Johnson Tan Han Seng v. Public Prosecutor  2 MLJ 66 is a Malaysian case concerning the lapsing of a Proclamation of Emergency by the Yang di-Pertuan Agong (King). The case was heard by the Federal Court, which unanimously held that the question of a Proclamation of Emergency's validity was political, not judicial, and as such the courts had no standing to decide the validity of a state of emergency.
Article 150 of the Constitution permits the Agong, on the advice of the Prime Minister, to proclaim a state of emergency in the country. The Proclamation of Emergency may be revoked by either the Agong or by both houses of Parliament. Clause (7) specifies that the proclamation may also be terminated after the passage of six months from the date which the Proclamation of Emergency states it shall cease to be in force. However, no Proclamation of Emergency has ever specified such a date; therefore, the state of emergency would exist until Parliament or the Agong revoked it.
In 1969, the May 13 Incident of racial rioting in the federal capital, Kuala Lumpur, caused the Agong to proclaim a nationwide emergency on May 15 of that year. During the period of emergency, the Agong promulgated a number of ordinances by way of the legislative powers granted to him through the Constitution. These legislative powers were only valid during the state of emergency, but the ordinances issued would persist after the emergency unless repealed by Parliament. One ordinance promulgated during the period of emergency in 1969 was the Emergency (Essential Powers) Ordinance No. 1.
In 1975, the Agong, who had been granted further legislative powers by the Emergency (Essential Powers) Ordinance, promulgated the Essential (Special Cases) Regulations 1975 (ESCAR). ESCAR provides for special rules governing trials classified as security cases — these rules, among other things, permit witnesses to give evidence in camera, forbid a jury trial, and mandate the maximum permissible sentence for a crime if the accused is found guilty.
Tan was tried under ESCAR, but challenged ESCAR's applicability on the grounds that there was no state of emergency in 1975, when ESCAR was promulgated. His argument was that the state of emergency in 1969 had long ceased to exist, rendering the Proclamation of Emergency irrelevant and of no effect — and thereby rendering ESCAR null and void.
The judges of the Federal Court who heard the case — Lord President of the Federal Court Mohamed Suffian Mohamed Hashim, Federal Justice Wan Sulaiman and Federal Justice Raja Azlan Shah — unanimously held that the question was a "political" and not a judicial one. Lord President Suffian cited as persuasive precedent the decision of Justice Krishna Iyer in the Indian case Bhutnath v. State of West Bengal, where Iyer stated:
It was argued that there was no real emergency and yet the Proclamation remained unretracted with consequential peril to fundamental rights. In our view this is a political, not justiciable issue and the appeal should be to the polls and not to the courts. The traditional view that political question[s] fall outside the area of judicial review, is not a constitutional taboo but a pragmatic response of the court to the reality of its inadequacy to decide such issues and to the scheme of the Constitution which has assigned to each branch of the government in the larger sense a certain jurisdiction. ... The rule is one of self-restraint and of subject matter, political sense and respect for other branches of government like the legislature and the executive.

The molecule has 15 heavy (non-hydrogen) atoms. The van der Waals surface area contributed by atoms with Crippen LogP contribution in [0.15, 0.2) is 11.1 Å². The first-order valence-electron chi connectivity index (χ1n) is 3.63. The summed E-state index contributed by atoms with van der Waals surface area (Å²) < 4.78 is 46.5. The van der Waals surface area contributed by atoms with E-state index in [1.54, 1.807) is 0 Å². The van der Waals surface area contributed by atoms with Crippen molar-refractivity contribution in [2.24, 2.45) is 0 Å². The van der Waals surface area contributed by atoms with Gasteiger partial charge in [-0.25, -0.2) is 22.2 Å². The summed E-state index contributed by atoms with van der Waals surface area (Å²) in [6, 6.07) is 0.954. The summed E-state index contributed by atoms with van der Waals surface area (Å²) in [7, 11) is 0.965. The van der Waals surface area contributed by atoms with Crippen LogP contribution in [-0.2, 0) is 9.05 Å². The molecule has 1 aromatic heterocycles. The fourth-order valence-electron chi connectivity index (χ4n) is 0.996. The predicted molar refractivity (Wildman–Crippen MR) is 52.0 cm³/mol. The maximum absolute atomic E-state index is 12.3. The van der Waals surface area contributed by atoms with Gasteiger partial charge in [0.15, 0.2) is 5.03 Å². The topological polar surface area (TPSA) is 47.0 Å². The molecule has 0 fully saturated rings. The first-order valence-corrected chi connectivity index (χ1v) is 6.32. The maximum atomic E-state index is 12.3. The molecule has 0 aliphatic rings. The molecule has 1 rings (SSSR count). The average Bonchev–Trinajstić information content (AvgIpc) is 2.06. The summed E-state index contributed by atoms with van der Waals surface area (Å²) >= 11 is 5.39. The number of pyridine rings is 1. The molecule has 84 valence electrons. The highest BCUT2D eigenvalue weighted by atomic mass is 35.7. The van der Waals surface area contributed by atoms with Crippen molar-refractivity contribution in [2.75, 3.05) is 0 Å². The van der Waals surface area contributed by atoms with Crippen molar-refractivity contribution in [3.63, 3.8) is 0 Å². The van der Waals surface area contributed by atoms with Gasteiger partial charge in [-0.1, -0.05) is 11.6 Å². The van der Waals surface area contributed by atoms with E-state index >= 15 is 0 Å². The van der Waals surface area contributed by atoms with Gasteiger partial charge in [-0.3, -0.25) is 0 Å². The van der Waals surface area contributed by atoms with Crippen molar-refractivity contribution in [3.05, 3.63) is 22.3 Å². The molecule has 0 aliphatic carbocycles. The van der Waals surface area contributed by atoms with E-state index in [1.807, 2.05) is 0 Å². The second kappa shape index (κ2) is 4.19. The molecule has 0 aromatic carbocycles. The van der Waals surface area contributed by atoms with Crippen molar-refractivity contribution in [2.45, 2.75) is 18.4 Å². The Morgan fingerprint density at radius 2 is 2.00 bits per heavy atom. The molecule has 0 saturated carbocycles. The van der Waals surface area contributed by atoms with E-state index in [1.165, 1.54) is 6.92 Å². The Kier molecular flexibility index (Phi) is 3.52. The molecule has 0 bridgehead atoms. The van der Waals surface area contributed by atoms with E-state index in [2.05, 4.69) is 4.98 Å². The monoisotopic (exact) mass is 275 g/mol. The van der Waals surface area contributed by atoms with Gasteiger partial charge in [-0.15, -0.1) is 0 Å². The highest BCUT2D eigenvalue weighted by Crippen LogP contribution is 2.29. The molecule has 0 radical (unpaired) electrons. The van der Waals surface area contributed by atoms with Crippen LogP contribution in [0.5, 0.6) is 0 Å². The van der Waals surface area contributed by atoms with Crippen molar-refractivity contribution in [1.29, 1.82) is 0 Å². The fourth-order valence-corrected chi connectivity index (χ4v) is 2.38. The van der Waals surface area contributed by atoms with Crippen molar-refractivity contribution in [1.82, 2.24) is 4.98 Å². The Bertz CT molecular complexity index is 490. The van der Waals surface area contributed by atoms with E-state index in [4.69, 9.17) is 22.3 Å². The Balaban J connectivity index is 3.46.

The decision in Johnson Tan reaffirmed that of Public Prosecutor v. Khong Teng Khen & Anor., a 1976 case where ESCAR's constitutionality had been challenged on similar grounds. In that case, Federal Justice Wan Sulaiman had held:
The ultimate right to decide if an emergency exists or has ceased to exist ... remains with Parliament, and it is not the function of any court to debate on that issue.
Despite the judgements in these two cases, in 1978, the Judicial Committee of the Privy Council overruled Khong Teng Khen by ruling in Teng Cheng Poh v. Public Prosecutor that ESCAR was ultra vires (in contravention of) the Constitution. Despite this, ESCAR was later revived by Parliament as part of the Emergency (Essential Powers) Act (EEPA).
Legal scholars have disapproved of the judgment in Johnson Tan, arguing that:
To simply group all matters under the purview of emergency proclamations as being political and therefore non-justiciable is as much as saying what the executive wants the executive gets; that the courts [get] to decide what is allocated to them; that it is Parliament that is supreme and not the Constitution as provided under Article 4. This case therefore would only appear to stand for the proposition that whatever political considerations are translated into Acts of Parliament, even if they have the effect of curtailing the courts' jurisdiction or the elementary rights of individuals, the courts would simply have to accept it as being political decisions, and therefore not interfere in any way.
Those critical of Johnson Tan cite the 1976 case of Cheah Soon Hoong v. Public Prosecutor, where an inferior court had held that the 1969 Proclamation of Emergency had lapsed, and also the non-binding obiter dictum of Lord Reid in the British case of Re Earl of Antrim and Eleven Other Irish Peers, where Lord Reid held:
A statutory provision becomes obsolete if the state of things on which its existence depended has ceased to exist so that its object is no longer attainable.
Despite these criticisms, under the legal principle of stare decisis, Johnson Tan remains binding law in Malaysia, allowing a Proclamation of Emergency to remain in force after the circumstances it was meant for have expired.